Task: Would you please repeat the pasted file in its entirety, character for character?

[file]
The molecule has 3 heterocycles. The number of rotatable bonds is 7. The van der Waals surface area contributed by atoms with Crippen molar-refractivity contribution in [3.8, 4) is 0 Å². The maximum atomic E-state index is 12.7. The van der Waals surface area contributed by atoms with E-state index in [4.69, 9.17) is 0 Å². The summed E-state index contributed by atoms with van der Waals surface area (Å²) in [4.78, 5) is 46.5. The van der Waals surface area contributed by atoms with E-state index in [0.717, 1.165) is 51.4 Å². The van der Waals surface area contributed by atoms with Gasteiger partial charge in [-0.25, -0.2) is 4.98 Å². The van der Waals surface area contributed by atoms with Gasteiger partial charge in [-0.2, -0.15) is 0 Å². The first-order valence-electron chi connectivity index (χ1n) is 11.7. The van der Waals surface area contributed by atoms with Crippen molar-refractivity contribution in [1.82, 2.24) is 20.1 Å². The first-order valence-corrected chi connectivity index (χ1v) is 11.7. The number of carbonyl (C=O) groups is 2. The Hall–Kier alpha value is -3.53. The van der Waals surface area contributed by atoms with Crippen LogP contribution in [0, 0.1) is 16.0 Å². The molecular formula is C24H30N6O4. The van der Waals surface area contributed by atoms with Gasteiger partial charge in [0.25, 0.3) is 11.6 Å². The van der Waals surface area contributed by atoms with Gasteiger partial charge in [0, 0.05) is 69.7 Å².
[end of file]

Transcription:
The molecule has 3 heterocycles. The number of rotatable bonds is 7. The van der Waals surface area contributed by atoms with Crippen molar-refractivity contribution in [3.8, 4) is 0 Å². The maximum atomic E-state index is 12.7. The van der Waals surface area contributed by atoms with E-state index in [4.69, 9.17) is 0 Å². The summed E-state index contributed by atoms with van der Waals surface area (Å²) in [4.78, 5) is 46.5. The van der Waals surface area contributed by atoms with E-state index in [0.717, 1.165) is 51.4 Å². The van der Waals surface area contributed by atoms with Gasteiger partial charge in [-0.25, -0.2) is 4.98 Å². The van der Waals surface area contributed by atoms with Gasteiger partial charge in [-0.2, -0.15) is 0 Å². The first-order valence-electron chi connectivity index (χ1n) is 11.7. The van der Waals surface area contributed by atoms with Crippen molar-refractivity contribution in [1.82, 2.24) is 20.1 Å². The first-order valence-corrected chi connectivity index (χ1v) is 11.7. The number of carbonyl (C=O) groups is 2. The Hall–Kier alpha value is -3.53. The van der Waals surface area contributed by atoms with Crippen LogP contribution in [0, 0.1) is 16.0 Å². The molecular formula is C24H30N6O4. The van der Waals surface area contributed by atoms with Gasteiger partial charge in [0.25, 0.3) is 11.6 Å². The van der Waals surface area contributed by atoms with Gasteiger partial charge in [0, 0.05) is 69.7 Å².